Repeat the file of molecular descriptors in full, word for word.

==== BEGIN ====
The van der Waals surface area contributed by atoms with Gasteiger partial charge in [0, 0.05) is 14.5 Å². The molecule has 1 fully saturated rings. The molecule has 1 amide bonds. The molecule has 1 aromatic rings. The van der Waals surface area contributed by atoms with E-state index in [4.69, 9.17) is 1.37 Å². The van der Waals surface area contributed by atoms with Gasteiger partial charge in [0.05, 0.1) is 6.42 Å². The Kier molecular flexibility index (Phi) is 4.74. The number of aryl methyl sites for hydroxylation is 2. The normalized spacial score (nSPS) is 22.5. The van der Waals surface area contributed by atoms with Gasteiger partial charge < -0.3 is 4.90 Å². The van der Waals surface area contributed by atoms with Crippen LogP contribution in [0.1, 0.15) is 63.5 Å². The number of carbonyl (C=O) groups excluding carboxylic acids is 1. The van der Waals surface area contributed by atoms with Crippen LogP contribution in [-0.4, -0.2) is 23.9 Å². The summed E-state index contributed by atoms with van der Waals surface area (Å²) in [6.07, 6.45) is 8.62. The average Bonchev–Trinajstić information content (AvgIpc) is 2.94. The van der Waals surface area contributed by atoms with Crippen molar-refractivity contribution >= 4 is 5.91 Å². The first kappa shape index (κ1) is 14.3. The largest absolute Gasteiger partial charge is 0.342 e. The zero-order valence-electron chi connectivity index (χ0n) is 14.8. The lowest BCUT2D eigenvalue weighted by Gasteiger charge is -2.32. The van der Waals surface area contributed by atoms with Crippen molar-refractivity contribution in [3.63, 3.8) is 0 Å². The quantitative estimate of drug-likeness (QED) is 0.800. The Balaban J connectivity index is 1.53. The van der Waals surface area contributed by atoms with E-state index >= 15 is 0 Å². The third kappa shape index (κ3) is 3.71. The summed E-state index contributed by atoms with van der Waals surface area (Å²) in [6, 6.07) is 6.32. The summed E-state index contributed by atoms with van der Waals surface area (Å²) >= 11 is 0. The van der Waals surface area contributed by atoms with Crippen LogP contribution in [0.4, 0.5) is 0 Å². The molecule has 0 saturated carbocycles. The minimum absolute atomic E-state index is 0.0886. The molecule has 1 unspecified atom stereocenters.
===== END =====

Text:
The van der Waals surface area contributed by atoms with Gasteiger partial charge in [0, 0.05) is 14.5 Å². The molecule has 1 fully saturated rings. The molecule has 1 amide bonds. The molecule has 1 aromatic rings. The van der Waals surface area contributed by atoms with E-state index in [4.69, 9.17) is 1.37 Å². The van der Waals surface area contributed by atoms with Gasteiger partial charge in [0.05, 0.1) is 6.42 Å². The Kier molecular flexibility index (Phi) is 4.74. The number of aryl methyl sites for hydroxylation is 2. The normalized spacial score (nSPS) is 22.5. The van der Waals surface area contributed by atoms with Gasteiger partial charge < -0.3 is 4.90 Å². The van der Waals surface area contributed by atoms with Crippen LogP contribution in [0.1, 0.15) is 63.5 Å². The number of carbonyl (C=O) groups excluding carboxylic acids is 1. The van der Waals surface area contributed by atoms with Crippen LogP contribution in [-0.4, -0.2) is 23.9 Å². The summed E-state index contributed by atoms with van der Waals surface area (Å²) in [6.07, 6.45) is 8.62. The average Bonchev–Trinajstić information content (AvgIpc) is 2.94. The van der Waals surface area contributed by atoms with Crippen molar-refractivity contribution >= 4 is 5.91 Å². The first kappa shape index (κ1) is 14.3. The largest absolute Gasteiger partial charge is 0.342 e. The zero-order valence-electron chi connectivity index (χ0n) is 14.8. The lowest BCUT2D eigenvalue weighted by Gasteiger charge is -2.32. The van der Waals surface area contributed by atoms with Crippen molar-refractivity contribution in [3.63, 3.8) is 0 Å². The quantitative estimate of drug-likeness (QED) is 0.800. The Balaban J connectivity index is 1.53. The van der Waals surface area contributed by atoms with E-state index >= 15 is 0 Å². The third kappa shape index (κ3) is 3.71. The summed E-state index contributed by atoms with van der Waals surface area (Å²) in [6, 6.07) is 6.32. The summed E-state index contributed by atoms with van der Waals surface area (Å²) >= 11 is 0. The van der Waals surface area contributed by atoms with Crippen LogP contribution in [0.4, 0.5) is 0 Å². The molecule has 0 saturated carbocycles. The minimum absolute atomic E-state index is 0.0886. The molecule has 1 unspecified atom stereocenters.